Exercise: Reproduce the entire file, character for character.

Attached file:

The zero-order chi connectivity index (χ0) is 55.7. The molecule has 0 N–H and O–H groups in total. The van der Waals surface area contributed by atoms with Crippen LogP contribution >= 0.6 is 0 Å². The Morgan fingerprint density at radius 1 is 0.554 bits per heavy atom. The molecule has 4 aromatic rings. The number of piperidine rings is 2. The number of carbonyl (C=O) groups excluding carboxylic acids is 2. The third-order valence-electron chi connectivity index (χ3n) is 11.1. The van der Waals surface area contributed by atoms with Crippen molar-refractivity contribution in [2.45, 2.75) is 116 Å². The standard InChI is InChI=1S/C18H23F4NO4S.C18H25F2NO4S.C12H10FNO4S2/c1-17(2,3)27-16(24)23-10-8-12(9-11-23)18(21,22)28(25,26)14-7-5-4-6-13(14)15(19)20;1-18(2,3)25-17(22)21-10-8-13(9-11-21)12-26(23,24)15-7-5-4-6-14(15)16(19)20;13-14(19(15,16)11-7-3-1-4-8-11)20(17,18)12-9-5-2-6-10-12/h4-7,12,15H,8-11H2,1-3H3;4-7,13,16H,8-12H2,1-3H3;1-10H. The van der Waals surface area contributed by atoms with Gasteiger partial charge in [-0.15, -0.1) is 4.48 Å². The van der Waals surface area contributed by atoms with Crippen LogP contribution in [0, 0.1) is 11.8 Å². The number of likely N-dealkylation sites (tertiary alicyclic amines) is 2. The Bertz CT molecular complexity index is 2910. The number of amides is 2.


The zero-order chi connectivity index (χ0) is 55.7. The molecule has 0 N–H and O–H groups in total. The van der Waals surface area contributed by atoms with Crippen LogP contribution >= 0.6 is 0 Å². The Morgan fingerprint density at radius 1 is 0.554 bits per heavy atom. The molecule has 4 aromatic rings. The number of piperidine rings is 2. The number of carbonyl (C=O) groups excluding carboxylic acids is 2. The third-order valence-electron chi connectivity index (χ3n) is 11.1. The van der Waals surface area contributed by atoms with Crippen molar-refractivity contribution in [2.45, 2.75) is 116 Å². The standard InChI is InChI=1S/C18H23F4NO4S.C18H25F2NO4S.C12H10FNO4S2/c1-17(2,3)27-16(24)23-10-8-12(9-11-23)18(21,22)28(25,26)14-7-5-4-6-13(14)15(19)20;1-18(2,3)25-17(22)21-10-8-13(9-11-21)12-26(23,24)15-7-5-4-6-14(15)16(19)20;13-14(19(15,16)11-7-3-1-4-8-11)20(17,18)12-9-5-2-6-10-12/h4-7,12,15H,8-11H2,1-3H3;4-7,13,16H,8-12H2,1-3H3;1-10H. The van der Waals surface area contributed by atoms with Gasteiger partial charge in [-0.15, -0.1) is 4.48 Å². The van der Waals surface area contributed by atoms with Crippen LogP contribution in [0, 0.1) is 11.8 Å². The number of likely N-dealkylation sites (tertiary alicyclic amines) is 2. The Bertz CT molecular complexity index is 2910. The number of amides is 2.